Background and Theory

“Research over a period of nearly 90 years has consistently shown that the teaching of grammar has little or no effect on students.”

-George Hillocks & Michael Smith, 1991

Definition of Grammar

In order to tackle the issues related to language awareness and use,
it is important to first give a definition of grammar. Among various formulations of grammar
in literature, the following three meanings seem to accurately represent commonly accepted
understanding of grammar, which is:

1. Unconscious knowledge of language that allows people to produce and comprehend
language. It is learned informally by all language users; thus everyone acquires grammar.
2. Conscious knowledge of language structures including concepts (parts of speech),
terminology (verb, sentence), and analytical techniques (parsing) for talking about the
language. Very often people refer to this grammar as based on Latin grammar system.
3. “Linguistic etiquette”, and consists of rules about correct and incorrect usage.
Historically, “proper” or Standard English can be traced to the dialect spoken by
educated people in the London area several hundred years ago (Asselin).

So, traditional grammar instruction for many centuries was heavily based on the second
definition of grammar, whereas linguistic research of the twentieth century (transformational
linguistics in particular) elaborated on the importance of the first formulation; but neither of
these methods incorporated the social component of grammar instruction. Alternative grammar
instructions can be looked at as an attempt to embrace sociolinguistic discourses surrounding the
teaching of grammar.

Nowadays it is very common to find alternative studies of grammar instruction (or also
called teaching sentence structure, syntax, combining sentences) that emphasize students’
ability to “recognize issues of race and class that determine acceptable usage and [to] learn
the importance of audience in their own language use (Lindblom and Dunn 71). The article
Analyzing Grammar Rants: An Alternative to Traditional Grammar Instruction suggests
several ways to develop students’ rhetorical knowledge of audience and context with the help of
analyzing grammar rants (see "Practical Lessons" page).

Grammar Instruction Applied to Punctuation

Noted Australian researcher Brian Cambourne ‘s (1988) general principals for teaching are immersion, demonstration, expectations, responsibility, approximation, practice, engagement, and response.  He feels these conditions are necessary in order for children to learn, and that these apply to all grade levels.  The emphasis is on the process, and not as much the product.  These principals can be used in the teaching of punctuation.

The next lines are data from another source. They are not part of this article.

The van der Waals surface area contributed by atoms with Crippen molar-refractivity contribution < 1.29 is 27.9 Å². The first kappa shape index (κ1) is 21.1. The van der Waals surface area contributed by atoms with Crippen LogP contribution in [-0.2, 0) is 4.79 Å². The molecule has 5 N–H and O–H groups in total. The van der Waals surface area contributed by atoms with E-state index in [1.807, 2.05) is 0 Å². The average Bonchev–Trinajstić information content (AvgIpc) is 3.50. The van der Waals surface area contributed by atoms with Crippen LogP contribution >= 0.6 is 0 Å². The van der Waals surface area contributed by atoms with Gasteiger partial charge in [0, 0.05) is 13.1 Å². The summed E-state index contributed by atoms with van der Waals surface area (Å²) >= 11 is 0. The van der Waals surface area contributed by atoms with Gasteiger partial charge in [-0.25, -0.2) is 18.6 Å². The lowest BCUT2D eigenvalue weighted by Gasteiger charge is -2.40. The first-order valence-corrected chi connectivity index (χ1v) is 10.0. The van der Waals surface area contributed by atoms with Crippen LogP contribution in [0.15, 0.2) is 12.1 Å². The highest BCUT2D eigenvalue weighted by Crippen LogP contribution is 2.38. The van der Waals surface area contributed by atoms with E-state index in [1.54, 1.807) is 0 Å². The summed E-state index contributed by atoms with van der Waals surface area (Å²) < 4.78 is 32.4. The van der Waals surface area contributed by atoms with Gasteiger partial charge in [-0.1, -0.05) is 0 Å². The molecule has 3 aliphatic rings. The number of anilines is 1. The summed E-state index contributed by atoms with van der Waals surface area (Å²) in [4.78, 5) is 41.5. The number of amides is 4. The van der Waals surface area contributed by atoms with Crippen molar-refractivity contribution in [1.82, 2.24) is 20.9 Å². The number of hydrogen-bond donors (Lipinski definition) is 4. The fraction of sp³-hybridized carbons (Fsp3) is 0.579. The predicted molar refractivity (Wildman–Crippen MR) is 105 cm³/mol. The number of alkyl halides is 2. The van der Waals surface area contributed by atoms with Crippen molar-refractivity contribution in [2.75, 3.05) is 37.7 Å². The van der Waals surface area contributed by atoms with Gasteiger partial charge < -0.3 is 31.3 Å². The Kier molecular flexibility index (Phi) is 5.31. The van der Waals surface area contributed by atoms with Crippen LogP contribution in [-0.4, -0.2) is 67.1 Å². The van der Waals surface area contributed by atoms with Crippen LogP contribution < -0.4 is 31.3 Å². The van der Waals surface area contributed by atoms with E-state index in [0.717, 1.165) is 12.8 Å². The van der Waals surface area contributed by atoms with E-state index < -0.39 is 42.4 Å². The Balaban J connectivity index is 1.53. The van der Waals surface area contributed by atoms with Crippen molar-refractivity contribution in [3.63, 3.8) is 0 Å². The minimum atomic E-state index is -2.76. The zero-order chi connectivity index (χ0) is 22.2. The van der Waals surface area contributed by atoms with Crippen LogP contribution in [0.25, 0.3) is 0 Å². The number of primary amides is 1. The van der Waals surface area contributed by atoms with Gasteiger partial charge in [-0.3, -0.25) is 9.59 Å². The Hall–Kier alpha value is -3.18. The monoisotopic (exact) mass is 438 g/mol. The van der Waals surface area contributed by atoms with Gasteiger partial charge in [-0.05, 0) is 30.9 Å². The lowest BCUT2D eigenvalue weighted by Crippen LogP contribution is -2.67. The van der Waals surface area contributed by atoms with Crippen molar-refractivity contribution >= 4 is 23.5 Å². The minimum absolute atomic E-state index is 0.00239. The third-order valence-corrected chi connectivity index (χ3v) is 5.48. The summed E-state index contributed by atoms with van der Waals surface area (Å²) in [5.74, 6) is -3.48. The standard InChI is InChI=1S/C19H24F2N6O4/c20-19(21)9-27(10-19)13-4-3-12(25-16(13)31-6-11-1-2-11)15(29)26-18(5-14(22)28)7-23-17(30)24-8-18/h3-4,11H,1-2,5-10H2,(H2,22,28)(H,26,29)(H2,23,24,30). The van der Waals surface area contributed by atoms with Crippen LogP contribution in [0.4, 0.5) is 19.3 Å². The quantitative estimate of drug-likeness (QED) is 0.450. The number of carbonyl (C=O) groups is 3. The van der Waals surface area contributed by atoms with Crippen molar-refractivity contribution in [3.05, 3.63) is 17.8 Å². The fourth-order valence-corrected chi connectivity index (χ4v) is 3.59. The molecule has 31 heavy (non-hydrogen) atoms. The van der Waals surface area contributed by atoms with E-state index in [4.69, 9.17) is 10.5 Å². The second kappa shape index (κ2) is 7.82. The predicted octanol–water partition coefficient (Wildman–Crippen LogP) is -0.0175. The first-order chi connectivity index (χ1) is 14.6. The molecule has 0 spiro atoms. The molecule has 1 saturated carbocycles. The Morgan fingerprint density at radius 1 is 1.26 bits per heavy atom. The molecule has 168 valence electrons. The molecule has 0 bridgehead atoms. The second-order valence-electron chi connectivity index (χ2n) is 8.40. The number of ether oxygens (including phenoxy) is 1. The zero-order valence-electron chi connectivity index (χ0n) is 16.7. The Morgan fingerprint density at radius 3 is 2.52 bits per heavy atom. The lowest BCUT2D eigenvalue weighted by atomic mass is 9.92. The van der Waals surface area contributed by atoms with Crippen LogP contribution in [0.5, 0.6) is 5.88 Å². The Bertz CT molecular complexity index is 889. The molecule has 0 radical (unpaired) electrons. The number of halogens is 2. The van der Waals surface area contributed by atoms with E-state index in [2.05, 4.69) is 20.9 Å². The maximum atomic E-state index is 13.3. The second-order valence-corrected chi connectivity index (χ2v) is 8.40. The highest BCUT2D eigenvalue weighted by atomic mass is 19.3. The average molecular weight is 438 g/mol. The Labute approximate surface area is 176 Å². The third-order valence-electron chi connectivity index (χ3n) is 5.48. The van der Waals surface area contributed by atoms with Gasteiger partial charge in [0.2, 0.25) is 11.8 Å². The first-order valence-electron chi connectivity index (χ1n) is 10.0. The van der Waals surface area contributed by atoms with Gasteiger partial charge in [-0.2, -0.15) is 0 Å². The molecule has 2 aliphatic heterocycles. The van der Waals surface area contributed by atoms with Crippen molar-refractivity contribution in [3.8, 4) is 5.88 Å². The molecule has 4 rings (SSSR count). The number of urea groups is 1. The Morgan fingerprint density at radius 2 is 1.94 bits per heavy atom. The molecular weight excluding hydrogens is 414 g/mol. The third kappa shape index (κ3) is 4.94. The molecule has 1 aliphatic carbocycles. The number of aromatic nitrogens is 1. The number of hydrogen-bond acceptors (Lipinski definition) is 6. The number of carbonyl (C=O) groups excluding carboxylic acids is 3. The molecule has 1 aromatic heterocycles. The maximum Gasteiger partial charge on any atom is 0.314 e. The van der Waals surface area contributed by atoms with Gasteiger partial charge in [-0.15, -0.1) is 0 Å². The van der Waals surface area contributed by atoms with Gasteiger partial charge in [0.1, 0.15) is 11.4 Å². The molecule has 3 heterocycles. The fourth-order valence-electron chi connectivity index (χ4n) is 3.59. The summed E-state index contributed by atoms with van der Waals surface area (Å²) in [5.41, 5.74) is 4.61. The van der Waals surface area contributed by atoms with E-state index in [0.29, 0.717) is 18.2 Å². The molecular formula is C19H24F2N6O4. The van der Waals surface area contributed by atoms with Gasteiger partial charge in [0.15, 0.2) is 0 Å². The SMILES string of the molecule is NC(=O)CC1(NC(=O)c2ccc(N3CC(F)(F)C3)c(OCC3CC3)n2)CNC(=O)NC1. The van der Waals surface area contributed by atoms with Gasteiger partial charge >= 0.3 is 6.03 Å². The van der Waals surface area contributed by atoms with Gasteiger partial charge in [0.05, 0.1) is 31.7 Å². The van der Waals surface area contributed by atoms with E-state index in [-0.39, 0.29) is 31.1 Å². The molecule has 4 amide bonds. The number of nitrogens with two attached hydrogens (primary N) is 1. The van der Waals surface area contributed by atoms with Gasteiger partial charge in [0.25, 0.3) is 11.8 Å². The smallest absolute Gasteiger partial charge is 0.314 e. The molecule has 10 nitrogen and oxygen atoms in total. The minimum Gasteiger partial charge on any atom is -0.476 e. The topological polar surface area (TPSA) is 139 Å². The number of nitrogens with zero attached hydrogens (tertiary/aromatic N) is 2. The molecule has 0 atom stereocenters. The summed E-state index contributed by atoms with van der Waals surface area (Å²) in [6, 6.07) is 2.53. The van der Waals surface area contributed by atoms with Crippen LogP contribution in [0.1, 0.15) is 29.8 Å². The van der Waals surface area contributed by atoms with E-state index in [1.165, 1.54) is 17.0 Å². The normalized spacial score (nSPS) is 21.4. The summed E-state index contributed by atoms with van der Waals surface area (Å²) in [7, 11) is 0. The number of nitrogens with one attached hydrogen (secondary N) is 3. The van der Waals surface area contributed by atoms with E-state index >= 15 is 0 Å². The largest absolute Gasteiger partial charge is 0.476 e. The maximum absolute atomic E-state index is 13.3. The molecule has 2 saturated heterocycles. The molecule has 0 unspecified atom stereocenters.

In Mina Shaughnessy’s (1977) book Errors and Expectations, she states that errors tell a vast amount about what students are learning.  When increasing knowledge, we will make errors in first attempts.  Because of this, students will make more mistakes when they venture out and try more complex skills rather than play it safe with what they already know. 

One important aspect of teaching grammar is punctuation.  It allows the reader to feel the ebb and flow of the text as intended by the author.  But how do we teach punctuation?  Are worksheets and drills vital to the acquisition of this skill?  Research shows it is not.  Learning punctuation in the context of writing is much more effective than studying punctuation marks and rules for punctuation in isolation.  (Calkins, 1980).   Lucy Calkins has studied reading and writing for many years and feels students should be able to manage their own learning.  Her studies have shown that repeated exposure to mentor texts and systematic, regular practice in writing and reading are essential in helping children improve (Calkins, 2001).  If children are truly invested in writing and care about their work, they will feel purpose in what we teach them (Calkins 1994)

Calkins is backed up by Janet Angelillo in her book A Fresh Approach to Teaching Punctuation.  Angelillo’s theory is that we can teach students to use punctuation effectively and correctly through careful assessment of what our students know and build on their learning from there.

So we’re aware that it is best to embed the study of punctuation into our teaching, but where do we go from here?  Below you will find an assortment of web sites and books to help you navigate the waters of teaching punctuation, whether you teach kindergarten or high school students.